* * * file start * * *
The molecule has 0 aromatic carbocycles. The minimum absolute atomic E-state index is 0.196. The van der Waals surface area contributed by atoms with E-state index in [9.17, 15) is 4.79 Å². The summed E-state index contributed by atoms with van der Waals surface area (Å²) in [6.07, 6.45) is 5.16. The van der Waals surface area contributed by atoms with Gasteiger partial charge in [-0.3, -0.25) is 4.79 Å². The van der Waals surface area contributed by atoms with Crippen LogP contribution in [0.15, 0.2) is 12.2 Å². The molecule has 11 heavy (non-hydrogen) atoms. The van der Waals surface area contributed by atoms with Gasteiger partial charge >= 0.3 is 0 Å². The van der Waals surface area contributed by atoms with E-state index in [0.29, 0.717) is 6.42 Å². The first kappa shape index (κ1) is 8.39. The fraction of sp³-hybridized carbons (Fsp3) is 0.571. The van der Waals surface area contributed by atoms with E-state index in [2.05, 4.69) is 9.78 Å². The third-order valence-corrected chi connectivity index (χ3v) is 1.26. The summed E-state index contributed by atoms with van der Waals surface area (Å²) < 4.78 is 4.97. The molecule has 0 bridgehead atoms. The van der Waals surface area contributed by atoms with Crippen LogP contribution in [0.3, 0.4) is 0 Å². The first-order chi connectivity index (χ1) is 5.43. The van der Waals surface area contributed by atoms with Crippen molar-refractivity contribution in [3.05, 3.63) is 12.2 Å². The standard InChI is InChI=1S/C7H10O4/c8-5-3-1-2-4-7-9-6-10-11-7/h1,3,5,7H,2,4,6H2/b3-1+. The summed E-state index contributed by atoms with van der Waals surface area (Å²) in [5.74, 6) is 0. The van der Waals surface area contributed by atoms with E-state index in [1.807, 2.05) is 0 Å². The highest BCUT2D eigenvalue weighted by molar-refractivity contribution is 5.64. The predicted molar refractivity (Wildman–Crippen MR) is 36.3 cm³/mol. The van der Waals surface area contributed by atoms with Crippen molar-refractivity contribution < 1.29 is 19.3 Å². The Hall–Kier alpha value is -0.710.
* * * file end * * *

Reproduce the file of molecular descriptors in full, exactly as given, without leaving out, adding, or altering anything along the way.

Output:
The molecule has 0 aromatic carbocycles. The minimum absolute atomic E-state index is 0.196. The van der Waals surface area contributed by atoms with E-state index in [9.17, 15) is 4.79 Å². The summed E-state index contributed by atoms with van der Waals surface area (Å²) in [6.07, 6.45) is 5.16. The van der Waals surface area contributed by atoms with Gasteiger partial charge in [-0.3, -0.25) is 4.79 Å². The van der Waals surface area contributed by atoms with Crippen LogP contribution in [0.15, 0.2) is 12.2 Å². The molecule has 11 heavy (non-hydrogen) atoms. The van der Waals surface area contributed by atoms with Gasteiger partial charge >= 0.3 is 0 Å². The van der Waals surface area contributed by atoms with E-state index in [0.29, 0.717) is 6.42 Å². The first kappa shape index (κ1) is 8.39. The fraction of sp³-hybridized carbons (Fsp3) is 0.571. The van der Waals surface area contributed by atoms with E-state index in [2.05, 4.69) is 9.78 Å². The third-order valence-corrected chi connectivity index (χ3v) is 1.26. The summed E-state index contributed by atoms with van der Waals surface area (Å²) < 4.78 is 4.97. The molecule has 0 bridgehead atoms. The van der Waals surface area contributed by atoms with Crippen LogP contribution in [0.3, 0.4) is 0 Å². The first-order chi connectivity index (χ1) is 5.43. The van der Waals surface area contributed by atoms with Crippen molar-refractivity contribution in [3.05, 3.63) is 12.2 Å². The standard InChI is InChI=1S/C7H10O4/c8-5-3-1-2-4-7-9-6-10-11-7/h1,3,5,7H,2,4,6H2/b3-1+. The summed E-state index contributed by atoms with van der Waals surface area (Å²) in [5.74, 6) is 0. The van der Waals surface area contributed by atoms with E-state index in [1.807, 2.05) is 0 Å². The highest BCUT2D eigenvalue weighted by molar-refractivity contribution is 5.64. The predicted molar refractivity (Wildman–Crippen MR) is 36.3 cm³/mol. The van der Waals surface area contributed by atoms with Crippen molar-refractivity contribution < 1.29 is 19.3 Å². The Hall–Kier alpha value is -0.710.